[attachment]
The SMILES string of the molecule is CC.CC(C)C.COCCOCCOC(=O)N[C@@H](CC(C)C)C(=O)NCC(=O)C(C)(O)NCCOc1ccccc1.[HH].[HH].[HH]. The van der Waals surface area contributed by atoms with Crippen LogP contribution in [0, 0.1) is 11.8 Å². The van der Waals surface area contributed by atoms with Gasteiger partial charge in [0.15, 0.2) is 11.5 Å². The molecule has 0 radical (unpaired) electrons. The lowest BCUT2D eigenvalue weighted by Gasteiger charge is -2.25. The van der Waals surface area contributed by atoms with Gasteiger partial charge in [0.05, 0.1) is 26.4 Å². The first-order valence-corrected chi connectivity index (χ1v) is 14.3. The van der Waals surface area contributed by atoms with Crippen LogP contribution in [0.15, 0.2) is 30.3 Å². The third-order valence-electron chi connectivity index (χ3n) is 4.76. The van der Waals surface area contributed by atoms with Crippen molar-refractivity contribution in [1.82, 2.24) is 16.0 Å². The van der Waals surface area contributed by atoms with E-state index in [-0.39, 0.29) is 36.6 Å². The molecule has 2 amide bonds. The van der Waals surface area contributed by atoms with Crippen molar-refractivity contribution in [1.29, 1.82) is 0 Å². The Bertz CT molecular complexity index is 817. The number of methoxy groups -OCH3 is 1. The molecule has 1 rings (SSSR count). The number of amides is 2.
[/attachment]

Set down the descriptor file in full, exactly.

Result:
The SMILES string of the molecule is CC.CC(C)C.COCCOCCOC(=O)N[C@@H](CC(C)C)C(=O)NCC(=O)C(C)(O)NCCOc1ccccc1.[HH].[HH].[HH]. The van der Waals surface area contributed by atoms with Crippen LogP contribution in [0, 0.1) is 11.8 Å². The van der Waals surface area contributed by atoms with Gasteiger partial charge in [0.15, 0.2) is 11.5 Å². The molecule has 0 radical (unpaired) electrons. The lowest BCUT2D eigenvalue weighted by Gasteiger charge is -2.25. The van der Waals surface area contributed by atoms with Gasteiger partial charge in [0.05, 0.1) is 26.4 Å². The first-order valence-corrected chi connectivity index (χ1v) is 14.3. The van der Waals surface area contributed by atoms with Crippen LogP contribution in [0.15, 0.2) is 30.3 Å². The third-order valence-electron chi connectivity index (χ3n) is 4.76. The van der Waals surface area contributed by atoms with Crippen molar-refractivity contribution in [1.82, 2.24) is 16.0 Å². The van der Waals surface area contributed by atoms with E-state index in [-0.39, 0.29) is 36.6 Å². The molecule has 2 amide bonds. The van der Waals surface area contributed by atoms with Crippen molar-refractivity contribution in [1.29, 1.82) is 0 Å². The Bertz CT molecular complexity index is 817. The number of methoxy groups -OCH3 is 1. The molecule has 1 rings (SSSR count). The number of amides is 2.